Ultraviolet (UV) solar radiation produces harmful effects on the skin including sunburn, local immunosuppression, skin photoaging, and cutaneous malignancies. Although application of sunscreens is the "gold standard" for protecting the skin from UV radiation, studies have shown that currently used sunscreens can cause adverse skin and systemic reactions, owing to their penetration into the viable cutaneous strata and to transdermal absorption. This paper presents new nonpermeating sunscreens (NPSUN) suitable for use in cosmetic and pharmaceutical products. The basic idea behind the design of the new photoprotectors was to immobilize UV-absorbing moieties in the Jojoba oil chemical backbone. The physicochemical characteristics of NPSUNs allow these derivatives to remain confined to the upper stratum corneum where the sunscreen molecule acts, with no further clearance to deeper dermal strata or systemic circulation. As an example, no permeation across the skin of methoxycinnamate-NPSUN was observed during 24-hour in vitro experiments, after topical application of either unformulated substances or of methoxycinnamate-NPSUNs formulated in oil-in-water cream, in water-in-oil cream, or in Jojoba oil. Another approach to increase the photoprotective effect against the UV radiation is targeting the delivery of α tocoperol into the deeper skin layers and across the cell membranes. This is necessary for optimal photoprotection and prevention of malignant processes. For this purpose, ethosomal vitamin E compositions were designed, characterized, and tested. Efficient intracellular and dermal accumulation of vitamin E from ethosomes was demonstrated. A good clinical strategy could be the use of NPSUNs during direct UV exposure followed by the application of α-tocopherol compositions after short- or long-term solar radiation.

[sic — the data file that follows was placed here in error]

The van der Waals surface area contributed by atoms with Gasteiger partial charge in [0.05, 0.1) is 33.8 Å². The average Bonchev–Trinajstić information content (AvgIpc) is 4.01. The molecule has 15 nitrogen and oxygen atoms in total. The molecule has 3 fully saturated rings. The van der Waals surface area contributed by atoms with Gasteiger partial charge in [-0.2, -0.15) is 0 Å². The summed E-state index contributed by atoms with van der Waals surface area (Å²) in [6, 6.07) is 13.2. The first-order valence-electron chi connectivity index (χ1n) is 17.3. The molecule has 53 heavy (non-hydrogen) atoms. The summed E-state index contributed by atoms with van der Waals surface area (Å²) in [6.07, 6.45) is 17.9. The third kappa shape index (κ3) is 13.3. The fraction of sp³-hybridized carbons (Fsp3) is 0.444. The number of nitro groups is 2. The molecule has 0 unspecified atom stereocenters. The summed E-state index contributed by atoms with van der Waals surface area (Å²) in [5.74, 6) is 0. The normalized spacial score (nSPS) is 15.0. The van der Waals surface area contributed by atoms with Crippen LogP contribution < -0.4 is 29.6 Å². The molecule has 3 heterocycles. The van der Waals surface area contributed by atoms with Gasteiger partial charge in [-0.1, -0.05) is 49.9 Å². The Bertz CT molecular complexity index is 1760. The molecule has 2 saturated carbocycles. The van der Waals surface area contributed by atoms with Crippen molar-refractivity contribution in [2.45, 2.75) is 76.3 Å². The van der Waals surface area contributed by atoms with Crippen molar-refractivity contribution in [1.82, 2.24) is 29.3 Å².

|Original language||English (US)|
|Number of pages||5|
|Journal||Clinics in Dermatology|
|State||Published - Jul 1 2008|
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